Doing Multidisciplinary Research on Religion

Methodological, Conceptual and Theoretical Challenges

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Religion is increasingly visible in the contemporary world as a complex phenomenon – requiring multidisciplinary research to do justice to the complexity. Multidisciplinary research is however, though lauded by many, notoriously difficult to bring to fruition.

This volume takes on the challenge to bridge the gap. Contributions formulate the challenges many have faced, but few yet analysed and put into the hands of researchers concrete tools with which to set about designing and executing multidisciplinary research on religions, beliefs and religious behaviour. In an era where research funding increasingly expects interdisciplinary collaboration it provides guidance on constructive pathways and pitfalls to avoid.

Contributors are: Riho Altnurme, Anders Bäckström, Lori G. Beaman, Karin Borevi, Leon van den Broeke, Valerie DeMarinis, Victoria Enkvist, Jonny Långstedt, Annette Leis-Peters, Anna-Sara Lind, Martha Middlemiss Lé Mon, Cecilia Nahnfeldt, Per-Erik Nilsson, Peter Nynäs, Margit Warburg, and Anne-Laure Zwilling.

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Martha Middlemiss Lé Mon, PhD Theology (b 1978), Uppsala University, is director of the Centre for Multidisciplinary Research on Religion and Society (CRS) at that university. Her research focuses on religion and welfare in contemporary Europe including an interest in issues of gender, civil society and values.
Anna-Sara Lind, LL.D. (b 1977), Uppsala University, is Professor of Public Law at that university. Her research focuses on public law, EU law and fundamental rights and on how EU law and international law interacts in the fields of welfare state law in a complex constitutional reality.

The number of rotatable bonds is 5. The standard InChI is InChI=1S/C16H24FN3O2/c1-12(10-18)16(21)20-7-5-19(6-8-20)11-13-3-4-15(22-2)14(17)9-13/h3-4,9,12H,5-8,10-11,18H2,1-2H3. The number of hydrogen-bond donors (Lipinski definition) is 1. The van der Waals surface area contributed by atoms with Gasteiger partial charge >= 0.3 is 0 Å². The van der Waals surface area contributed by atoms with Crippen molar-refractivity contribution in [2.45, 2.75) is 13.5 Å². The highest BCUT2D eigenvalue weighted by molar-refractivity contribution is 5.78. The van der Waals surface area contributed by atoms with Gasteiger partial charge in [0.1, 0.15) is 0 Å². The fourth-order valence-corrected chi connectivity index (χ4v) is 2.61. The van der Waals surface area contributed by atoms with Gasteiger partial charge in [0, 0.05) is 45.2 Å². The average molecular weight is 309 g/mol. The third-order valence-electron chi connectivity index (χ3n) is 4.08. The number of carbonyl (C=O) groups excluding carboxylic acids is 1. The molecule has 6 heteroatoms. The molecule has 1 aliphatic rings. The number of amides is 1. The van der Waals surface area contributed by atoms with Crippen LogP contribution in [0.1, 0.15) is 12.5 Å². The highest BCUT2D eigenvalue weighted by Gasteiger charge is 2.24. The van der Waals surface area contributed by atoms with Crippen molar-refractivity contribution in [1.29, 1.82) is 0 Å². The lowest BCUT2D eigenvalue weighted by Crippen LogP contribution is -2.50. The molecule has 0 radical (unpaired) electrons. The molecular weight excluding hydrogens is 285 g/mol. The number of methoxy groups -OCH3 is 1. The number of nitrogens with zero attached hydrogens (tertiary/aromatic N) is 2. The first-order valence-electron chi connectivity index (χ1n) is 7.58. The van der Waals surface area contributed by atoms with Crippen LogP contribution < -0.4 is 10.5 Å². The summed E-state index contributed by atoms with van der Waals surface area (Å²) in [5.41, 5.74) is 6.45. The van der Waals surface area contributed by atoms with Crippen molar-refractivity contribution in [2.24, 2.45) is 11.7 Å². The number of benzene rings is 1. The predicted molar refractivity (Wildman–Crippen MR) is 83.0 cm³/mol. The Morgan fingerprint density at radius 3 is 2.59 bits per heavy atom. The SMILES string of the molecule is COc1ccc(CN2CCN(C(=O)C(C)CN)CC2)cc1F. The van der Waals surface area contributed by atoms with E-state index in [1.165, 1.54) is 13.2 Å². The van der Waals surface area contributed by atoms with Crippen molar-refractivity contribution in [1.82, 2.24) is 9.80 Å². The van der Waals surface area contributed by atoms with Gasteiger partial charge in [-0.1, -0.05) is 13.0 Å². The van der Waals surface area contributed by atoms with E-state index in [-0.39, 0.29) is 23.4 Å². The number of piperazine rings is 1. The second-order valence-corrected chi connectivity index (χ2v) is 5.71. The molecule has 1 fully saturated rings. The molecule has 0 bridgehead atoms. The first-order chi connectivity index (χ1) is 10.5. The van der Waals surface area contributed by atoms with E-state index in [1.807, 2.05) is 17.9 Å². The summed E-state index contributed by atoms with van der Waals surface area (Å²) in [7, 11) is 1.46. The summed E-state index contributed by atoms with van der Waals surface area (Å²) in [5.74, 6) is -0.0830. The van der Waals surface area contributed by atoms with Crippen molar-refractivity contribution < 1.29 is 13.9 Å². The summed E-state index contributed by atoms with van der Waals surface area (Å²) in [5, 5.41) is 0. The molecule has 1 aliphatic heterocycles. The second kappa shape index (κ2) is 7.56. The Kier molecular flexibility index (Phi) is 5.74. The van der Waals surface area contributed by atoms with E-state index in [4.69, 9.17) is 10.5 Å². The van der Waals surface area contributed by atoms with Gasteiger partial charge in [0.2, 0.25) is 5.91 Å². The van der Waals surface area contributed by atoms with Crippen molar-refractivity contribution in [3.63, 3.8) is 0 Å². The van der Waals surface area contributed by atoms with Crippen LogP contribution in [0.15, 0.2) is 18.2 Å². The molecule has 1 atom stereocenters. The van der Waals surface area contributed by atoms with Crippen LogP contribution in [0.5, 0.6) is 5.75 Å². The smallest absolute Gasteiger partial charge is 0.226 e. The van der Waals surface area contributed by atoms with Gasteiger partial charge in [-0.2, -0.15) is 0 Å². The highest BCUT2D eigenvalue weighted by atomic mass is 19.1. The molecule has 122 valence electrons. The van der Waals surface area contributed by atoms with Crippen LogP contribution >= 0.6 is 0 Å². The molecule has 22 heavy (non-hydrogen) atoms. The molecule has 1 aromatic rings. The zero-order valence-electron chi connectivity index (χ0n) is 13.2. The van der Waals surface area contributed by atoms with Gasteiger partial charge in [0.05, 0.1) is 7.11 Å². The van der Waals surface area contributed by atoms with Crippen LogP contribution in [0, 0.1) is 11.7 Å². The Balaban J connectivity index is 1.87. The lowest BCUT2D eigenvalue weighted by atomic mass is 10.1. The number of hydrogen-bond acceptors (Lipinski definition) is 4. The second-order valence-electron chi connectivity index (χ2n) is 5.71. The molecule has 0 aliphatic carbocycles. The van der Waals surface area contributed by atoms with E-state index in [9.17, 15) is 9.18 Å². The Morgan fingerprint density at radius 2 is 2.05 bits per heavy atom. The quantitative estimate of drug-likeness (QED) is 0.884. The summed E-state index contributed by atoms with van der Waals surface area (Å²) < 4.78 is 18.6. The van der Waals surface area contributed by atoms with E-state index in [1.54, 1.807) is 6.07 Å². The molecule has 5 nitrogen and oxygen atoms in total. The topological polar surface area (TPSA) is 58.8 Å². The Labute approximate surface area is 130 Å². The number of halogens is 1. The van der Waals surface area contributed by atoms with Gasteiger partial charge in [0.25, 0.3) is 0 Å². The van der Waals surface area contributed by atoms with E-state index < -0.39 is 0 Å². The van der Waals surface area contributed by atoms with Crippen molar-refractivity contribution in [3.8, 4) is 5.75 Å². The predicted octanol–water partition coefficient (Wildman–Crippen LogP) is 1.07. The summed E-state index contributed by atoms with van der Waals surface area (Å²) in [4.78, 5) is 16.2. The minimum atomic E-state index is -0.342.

Contributors
List of Figures

Part I. Introduction
1. Introducing the book and its contributions

Martha Middlemiss Lé Mon & Anna-Sara Lind

Part II. How to gather knowledge– multidisciplinarity in theory and practice
2. Organising across disciplinary boundaries – experiences of challenges and success factors
Anders Bäckström
3. Complex accounts. Reflexions on defining and measuring religious belonging
Anne-Laure Zwilling
4. Layers of Misunderstandings? Considerations about the Benefits and Challenges of Writing an Interdisciplinary Article
Karin Borevi, Annette Leis-Peters & Anna-Sara Lind
5. Same questions different answers. Experiences from multidisciplinary work in Law and Sociology of Religion
Victoria Enkvist & Per-Erik Nilsson

Part III. Who defines the frames of multidisciplinary research? - Research ethical dilemmas and expectations
6. Historical perspectives for the study of religion
Riho Altnurme
7. Pros and Cons in Multidisciplinary Research on Religion
Margit Warburg
8. Observations on the international character of research: a reflective approach to management
Peter Nynäs & Jonny Långstedt
9. Curiosity or Career and Finance Driven? Motivating Factors and Stumbling Blocks in the Pursuit of a Long Term and Multidisciplinary Educational and Research Agenda
Leon van der Broeke

Part IV. Traditional and transformative research paradigms – concluding remarks
10. From multidisciplinarity to transdisciplinarity and back again...
Martha Middlemiss Lé Mon & Cecilia Nahnfeldt
11. Current research methodological challenges and opportunities related to public mental health promotion and existential meaning- an emerging framework
Valerie De Marinis
12. Religion and Diversity: Multidisciplinarity, Transdisciplinarity and Complex Futures
Lori G. Beaman
The book is aimed primarily at researchers and postgraduate students within an international scholarly readership as well as academic libraries catering to researchers. It should be of interest to scholars from a wide variety of disciplines who in their work touch on religion, theology and worldviews studies.
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